Ivan Kurilla is a Professor of History and International Relations at the European University at St. Petersburg. He specializes in the history of the US–Russian relations, especially during American antebellum and Civil War period. He’s the author of Zaokeanskie partnery: Amerika i Rossiya v 1830-1850-e gody (Partners across the Ocean: The United States and Russia, 1830s–1850s). His scholarship in English includes “Abolition of Serfdom in Russia and American Newspaper and Journal Opinion” in New Perspectives on Russian-American Relations, edited by Norman Saul and Russian/Soviet Studies in the United States, Amerikanistika in Russia: Mutual Representations in Academic Projects, edited with Victoria Zhuraleva and published by Lexington Books.
Funkadelic, “One Nation Under a Groove,” The Best, 1999.
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By Sean — 10 years ago
There was a lot of hooping and hollering about what Vesti did to that interview from Fox News. If you think that was good, check out the number CNN did to Putin’s interview. Yasha Lavine breaks it down clean in “Is CNN Getting Kicked out of Russia?” Here are some of the spliced film CNN left on the cutting room floor.
Matthew Chance: But it’s been no secret either that for years you’ve been urging the West to take more seriously Russia’s concerns about international issues. For instance, about NATO’s expansion, about deployment of missile defense systems in eastern Europe. Wasn’t this conflict a way of demonstrating that in this region, it’s Russia that’s the power, not NATO and certainly not the United States?
Vladimir Putin: Of course not. What is more, we did not seek such conflicts and do not want them in the future.
That this conflict has taken place—that it broke out nevertheless—is only due to the fact that no one had heeded our concerns.
I think both you and your—our—viewers today will be interested to learn a little more about the history of relations between the peoples and ethnic groups in this regions of the world. Because people know little or nothing about it.
If you think that this is unimportant, you may cut it from the program. Don’t hesitate, I wouldn’t mind.
Putin the anti-Stalinist:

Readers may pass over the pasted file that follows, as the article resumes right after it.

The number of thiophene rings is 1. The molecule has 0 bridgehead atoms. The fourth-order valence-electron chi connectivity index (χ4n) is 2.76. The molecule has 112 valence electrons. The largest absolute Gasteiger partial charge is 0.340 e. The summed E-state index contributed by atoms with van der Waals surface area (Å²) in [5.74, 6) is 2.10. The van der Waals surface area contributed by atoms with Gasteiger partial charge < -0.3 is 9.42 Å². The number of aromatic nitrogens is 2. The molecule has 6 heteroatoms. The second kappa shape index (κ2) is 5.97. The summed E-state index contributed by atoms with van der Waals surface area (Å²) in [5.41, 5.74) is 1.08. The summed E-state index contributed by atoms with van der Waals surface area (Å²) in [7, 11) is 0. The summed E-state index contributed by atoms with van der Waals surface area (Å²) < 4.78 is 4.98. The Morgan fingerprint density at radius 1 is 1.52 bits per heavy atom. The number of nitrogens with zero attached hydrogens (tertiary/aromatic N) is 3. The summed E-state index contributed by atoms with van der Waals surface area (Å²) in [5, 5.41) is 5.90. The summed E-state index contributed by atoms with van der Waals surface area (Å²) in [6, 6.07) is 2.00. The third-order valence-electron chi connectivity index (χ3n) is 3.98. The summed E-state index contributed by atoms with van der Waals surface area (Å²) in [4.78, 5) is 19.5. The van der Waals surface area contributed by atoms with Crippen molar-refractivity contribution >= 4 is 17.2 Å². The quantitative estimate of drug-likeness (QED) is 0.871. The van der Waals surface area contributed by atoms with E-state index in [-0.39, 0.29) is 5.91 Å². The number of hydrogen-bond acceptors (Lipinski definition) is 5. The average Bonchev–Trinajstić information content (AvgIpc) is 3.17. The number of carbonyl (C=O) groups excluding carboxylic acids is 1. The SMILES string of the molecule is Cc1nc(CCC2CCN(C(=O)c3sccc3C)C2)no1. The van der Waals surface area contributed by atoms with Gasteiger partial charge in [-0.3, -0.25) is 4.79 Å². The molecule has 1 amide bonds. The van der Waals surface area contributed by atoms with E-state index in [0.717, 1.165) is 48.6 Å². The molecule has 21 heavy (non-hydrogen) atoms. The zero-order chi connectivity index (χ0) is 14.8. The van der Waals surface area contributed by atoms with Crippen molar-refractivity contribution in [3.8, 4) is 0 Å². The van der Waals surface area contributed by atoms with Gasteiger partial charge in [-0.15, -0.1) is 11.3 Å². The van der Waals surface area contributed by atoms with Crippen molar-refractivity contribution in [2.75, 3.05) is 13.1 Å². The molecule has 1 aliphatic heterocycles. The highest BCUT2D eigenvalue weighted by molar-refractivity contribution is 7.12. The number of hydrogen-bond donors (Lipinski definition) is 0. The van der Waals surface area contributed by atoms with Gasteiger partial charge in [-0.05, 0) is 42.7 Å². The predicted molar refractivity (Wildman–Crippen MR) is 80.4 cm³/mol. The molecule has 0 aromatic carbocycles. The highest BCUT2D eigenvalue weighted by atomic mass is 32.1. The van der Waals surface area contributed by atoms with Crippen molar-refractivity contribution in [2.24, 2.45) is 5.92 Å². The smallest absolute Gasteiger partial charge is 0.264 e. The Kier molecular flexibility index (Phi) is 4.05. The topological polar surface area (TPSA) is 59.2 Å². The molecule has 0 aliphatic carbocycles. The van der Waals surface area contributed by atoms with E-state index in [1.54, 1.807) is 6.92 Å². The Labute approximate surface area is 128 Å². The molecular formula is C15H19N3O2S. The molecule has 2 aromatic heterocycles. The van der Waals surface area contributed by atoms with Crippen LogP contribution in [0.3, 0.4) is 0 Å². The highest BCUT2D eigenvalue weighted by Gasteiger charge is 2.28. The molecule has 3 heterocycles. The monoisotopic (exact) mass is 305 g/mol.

Therefore, those who insist that those territories must continue to belong to Georgia are Stalinists: They defend the decision of Josef Vissarionovich Stalin. [It was Stalin who first split up Ossetia and gave the southern half to Georgia.]
Putin the caring:
For us, it is a special tragedy, because during the many years that we were living together the Georgian culture—the Georgian people being a nation of ancient culture — became, without a doubt, a part of the multinational culture of Russia….[C]onsidering the fact that almost a million, even more than a million Georgians have moved here, we have special spiritual links with that country and its people. For us, this is a special tragedy.
Putin the peaceful:
You and I are sitting here now, having a quiet conversation in the city of Sochi. Within a few hundred kilometers from here, U.S. Navy ships have approached, carrying missiles whose range is precisely several hundred kilometers. It is not our ships that have approached your shores; it’s your ships that have approached ours. So what’s our choice?
We don’t want any complications; we don’t want to quarrel with anyone; we don’t want to fight anyone. We want normal cooperation and a respectful attitude toward us and our interests. Is that too much?
Putin the conscientious business man:
Construction of the first gas pipeline system was started during the 1960s, at the height of the Cold War, and for all those years, from the 1960s until this day, Russia has been fulfilling its contract obligations in a very consistent and reliable way, regardless of the political situation.
We never politicize economic relations, and we are quite astonished at the position of some U.S. administration officials who travel to European capitals trying to persuade the Europeans not to buy our products, natural gas for example, in a truly amazing effort to politicize the economic sphere. In fact, it’s quite pernicious.
It’s true that the Europeans depend on our supplies but we too depend on whoever buys our gas. That’s interdependence; that’s precisely the guarantee of stability.
You can see the full interview broadcast on Russian TV here.Post Views: 515
By Sean — 2 years ago
By Sean — 12 years ago
Obsession about the quality of Russian youth is not new. In a 1928 study on the daily life of Russian youth titled Life Out of Control (Zhizn’ bez kontroliia) sociologist and moralist V. Ketlinskaia wrote,
We want our youth to be strong, hard-working, optimistic, and energetic. It must have unsullied heads, masterful hands, a healthy body, and cheerful mood. And for this, the youth’s lives—both social and private—must be normal and healthy. It is known that family discord, casual sex, abortion, venereal and feminine (sic) diseases, “alimony issues” and other accompaniments to a an unorganized sexual life strongly destroys the health, rattles the nerves, and kills the good spirits and energy of youth. It is necessary to organize the sexual habits (byt) of youth so that they don’t destroy the strength of youth, but assist in the knowledge of health and physical strength of the young generation. (5-6)
In the 1920s hundreds of studies on youth sexuality, everyday life, health, work, living conditions, etc were conducted in factories, schools, the Komsomol, villages, and the military. For the Bolsheviks, the concern was centered on the debilitating influence of the “bourgeois culture” of the New Economic Policy on worker and peasant youth, as well as how this would affect the politics and culture of the Komsomol and ultimately the future of socialism in Russia. Making “youth” the object of social inquiry and moral regulation continued throughout the Soviet period.